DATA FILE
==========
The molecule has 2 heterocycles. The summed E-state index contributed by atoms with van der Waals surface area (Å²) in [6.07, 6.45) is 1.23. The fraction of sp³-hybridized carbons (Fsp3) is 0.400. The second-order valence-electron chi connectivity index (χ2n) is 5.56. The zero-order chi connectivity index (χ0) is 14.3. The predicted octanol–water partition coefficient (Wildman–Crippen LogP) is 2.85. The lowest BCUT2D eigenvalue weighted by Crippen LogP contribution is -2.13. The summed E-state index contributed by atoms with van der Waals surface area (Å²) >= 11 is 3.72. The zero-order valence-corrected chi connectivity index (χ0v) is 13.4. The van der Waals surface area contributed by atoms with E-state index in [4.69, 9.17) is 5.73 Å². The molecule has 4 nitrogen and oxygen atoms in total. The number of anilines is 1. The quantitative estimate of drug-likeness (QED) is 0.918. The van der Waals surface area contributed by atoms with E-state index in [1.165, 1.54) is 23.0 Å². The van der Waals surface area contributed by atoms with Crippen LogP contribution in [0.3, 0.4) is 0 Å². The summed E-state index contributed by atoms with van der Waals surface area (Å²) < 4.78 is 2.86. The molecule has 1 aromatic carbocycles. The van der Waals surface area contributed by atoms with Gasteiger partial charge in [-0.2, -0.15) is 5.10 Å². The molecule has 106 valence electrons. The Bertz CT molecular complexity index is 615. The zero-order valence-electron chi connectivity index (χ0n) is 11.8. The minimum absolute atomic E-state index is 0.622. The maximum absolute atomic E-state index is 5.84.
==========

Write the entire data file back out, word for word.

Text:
The molecule has 2 heterocycles. The summed E-state index contributed by atoms with van der Waals surface area (Å²) in [6.07, 6.45) is 1.23. The fraction of sp³-hybridized carbons (Fsp3) is 0.400. The second-order valence-electron chi connectivity index (χ2n) is 5.56. The zero-order chi connectivity index (χ0) is 14.3. The predicted octanol–water partition coefficient (Wildman–Crippen LogP) is 2.85. The lowest BCUT2D eigenvalue weighted by Crippen LogP contribution is -2.13. The summed E-state index contributed by atoms with van der Waals surface area (Å²) >= 11 is 3.72. The zero-order valence-corrected chi connectivity index (χ0v) is 13.4. The van der Waals surface area contributed by atoms with E-state index in [4.69, 9.17) is 5.73 Å². The molecule has 4 nitrogen and oxygen atoms in total. The number of anilines is 1. The quantitative estimate of drug-likeness (QED) is 0.918. The van der Waals surface area contributed by atoms with E-state index in [1.165, 1.54) is 23.0 Å². The van der Waals surface area contributed by atoms with Crippen LogP contribution in [0.3, 0.4) is 0 Å². The summed E-state index contributed by atoms with van der Waals surface area (Å²) < 4.78 is 2.86. The molecule has 1 aromatic carbocycles. The van der Waals surface area contributed by atoms with Gasteiger partial charge in [-0.2, -0.15) is 5.10 Å². The molecule has 106 valence electrons. The Bertz CT molecular complexity index is 615. The zero-order valence-electron chi connectivity index (χ0n) is 11.8. The minimum absolute atomic E-state index is 0.622. The maximum absolute atomic E-state index is 5.84.